The asthetically-correct install requires the face of the plastic disc to be roughly 3/4" *recessed* before the face of the finished wall - *not* flush with it. (or roughly flush with the face of the studs if using standard .5" rockboard and .25" tile.) This will give you about 1/4" of gap between the escutcheon and the back of the handle when in the "off" position.

And the Moentrols are not particularly "workaroundable" when it comes to this problem - removing the stainless sleeve might buy you another 1/8", but will also introduce play, expose some of the valve's brass, as well as allow the handle to spin freely over 360 degrees.

All you can do is reseat the valve, and if you're lucky, it just means a miserable weekend of tearing out the back side of the wall (which is hopefully just sheetrocked, if you can access it at all), then sawzawling your mount board and reseating further back instead of redoing your tile work.

I know this because it's what my upcoming weekend entails. Thanks Moen...

PS: I should add that my wife decided-on-and-ordered the finish/trim parts several months after I installed the valve itself, so I didn't have a viable means of testing the finished product during rough-in.
 
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hj

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faucet

The position of the handle is not a fixed location, otherwise Moen would not give a degree of latitude even with the plastic ground plate. If the faucet was able to be trimmed with the handle and plate, and it works, then it was installed correctly. YOU may not like it, but if it were installed incorrectly, you would like it even less.
 

mrhutton

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The position of the handle is not a fixed location, otherwise Moen would not give a degree of latitude even with the plastic ground plate. If the faucet was able to be trimmed with the handle and plate, and it works, then it was installed correctly. YOU may not like it, but if it were installed incorrectly, you would like it even less.

The first sentence in my previous post speaks of the "aesthetic incorrectness" of Moen's install instructions - I know my "functional install" is correct.

I disagree with your first statement - when the Moentrol is off, the handle's distance is *fixed* relative to the escutcheon (you can still spin it side to side, but this doesn't affect the distance to the plate) - so it could have been roughed in to a tee if their instructions weren't so grossly conservative. My suspicion is that Moen did this as a "CYA" move - it's easier to tell complaining customers that they're just overly sensitive about aesthetics as opposed to having to address the major functional problem incurred when it's roughed in too shallow (and the handle can't even go on the valve).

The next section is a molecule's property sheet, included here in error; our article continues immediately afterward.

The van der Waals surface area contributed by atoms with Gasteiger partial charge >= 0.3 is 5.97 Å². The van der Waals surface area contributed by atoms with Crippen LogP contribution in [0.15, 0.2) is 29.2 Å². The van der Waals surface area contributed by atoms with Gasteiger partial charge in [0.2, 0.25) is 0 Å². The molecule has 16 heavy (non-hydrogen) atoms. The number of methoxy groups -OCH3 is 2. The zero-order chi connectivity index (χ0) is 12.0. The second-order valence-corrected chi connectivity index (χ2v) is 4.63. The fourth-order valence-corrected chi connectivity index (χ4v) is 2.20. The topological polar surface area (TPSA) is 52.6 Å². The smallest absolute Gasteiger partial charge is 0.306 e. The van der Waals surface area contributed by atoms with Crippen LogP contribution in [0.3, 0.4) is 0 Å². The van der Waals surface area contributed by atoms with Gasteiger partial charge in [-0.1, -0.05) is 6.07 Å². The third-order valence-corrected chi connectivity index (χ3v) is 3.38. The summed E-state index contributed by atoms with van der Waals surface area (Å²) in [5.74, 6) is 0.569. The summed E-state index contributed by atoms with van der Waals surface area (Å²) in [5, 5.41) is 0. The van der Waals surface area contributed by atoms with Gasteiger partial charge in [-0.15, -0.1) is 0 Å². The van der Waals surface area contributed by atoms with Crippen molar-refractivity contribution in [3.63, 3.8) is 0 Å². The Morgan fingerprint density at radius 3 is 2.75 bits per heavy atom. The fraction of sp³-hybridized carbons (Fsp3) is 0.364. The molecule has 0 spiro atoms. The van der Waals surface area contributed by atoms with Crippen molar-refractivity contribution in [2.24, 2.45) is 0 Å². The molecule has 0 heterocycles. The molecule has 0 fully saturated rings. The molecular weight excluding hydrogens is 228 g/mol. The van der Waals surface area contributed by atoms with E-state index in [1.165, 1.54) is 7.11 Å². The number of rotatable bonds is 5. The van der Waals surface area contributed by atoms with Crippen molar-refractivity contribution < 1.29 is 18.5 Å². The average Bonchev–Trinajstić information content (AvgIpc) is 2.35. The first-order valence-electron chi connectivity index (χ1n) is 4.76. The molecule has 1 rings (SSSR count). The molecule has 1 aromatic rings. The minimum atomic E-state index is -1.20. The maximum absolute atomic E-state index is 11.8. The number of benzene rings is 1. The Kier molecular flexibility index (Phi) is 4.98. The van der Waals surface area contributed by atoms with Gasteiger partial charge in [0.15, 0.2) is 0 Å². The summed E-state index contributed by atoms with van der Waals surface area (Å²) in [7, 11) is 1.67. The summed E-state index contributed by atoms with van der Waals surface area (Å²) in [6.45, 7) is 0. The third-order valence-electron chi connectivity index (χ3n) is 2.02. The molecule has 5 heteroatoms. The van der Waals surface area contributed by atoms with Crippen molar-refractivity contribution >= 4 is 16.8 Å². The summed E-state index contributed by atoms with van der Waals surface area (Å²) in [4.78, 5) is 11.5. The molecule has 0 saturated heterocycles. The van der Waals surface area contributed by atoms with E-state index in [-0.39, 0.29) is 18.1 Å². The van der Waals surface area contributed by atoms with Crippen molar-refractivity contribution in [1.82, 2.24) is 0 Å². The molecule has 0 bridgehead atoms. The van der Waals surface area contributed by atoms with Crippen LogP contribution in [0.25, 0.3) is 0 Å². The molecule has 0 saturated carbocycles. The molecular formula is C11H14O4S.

The short of it is, *every* Moen photo shows their handles and escutcheons spaced by 1/4"..3/8". And if one follows their install instructions to the letter, they should expect the same result - *not* a 1"..1.25" gap!
 

GabeS

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Chel in el,

You definitely should have taken out that galvanized pipe. I also noticed unions that were buried in the wall. You are not supposed to bury unions in the wall. Should have been couplings.

Anyway,

I know that everybody is talking about tolerances. But when I have my installed I do a very simple thing. When you open the box up there is a temporary plastic attached in the shape of a circle. It says on that plastic "THIS EDGE FLUSH WITH FINISHED WALL". That's it. End of story. Doesn't matter what thickness sheetrock or tile or whatever. There is only one finished wall surface.

The pic of the valve looks fine to me. There are no exposed unfinished parts visible. It does stick out further than other valves I've seen (kohler and delta), but still looks fine to me.
 

GabeS

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mrhutton,

I reread your post more carefully after my last post.

If what you are saying is true, then the argument has to be with Moen and not the plumber.

I'm always told and hear it repeated a million times: whenever you are installing something or using a product, the manufactorer's directions and instructions trump all other directions and codes. If they built it, then they know how to install or use it.

If they say this edge flush with finished wall, and then it sticks out after you follow their directions, then that's how it was meant to be. The advertising pics need to be updated or the instructions need to be updated. One or the other.

In this case I do not think the plumber is at fault IF he followed the manufactorer's directions.
 

mrhutton

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> If what you are saying is true, then the argument has to be with Moen and not the plumber.

Correct - I hope I made that clear in my previous postings.

> I'm always told and hear it repeated a million times: whenever you are installing something or using a product, the manufactorer's directions and instructions trump all other directions and codes. If they built it, then they know how to install or use it.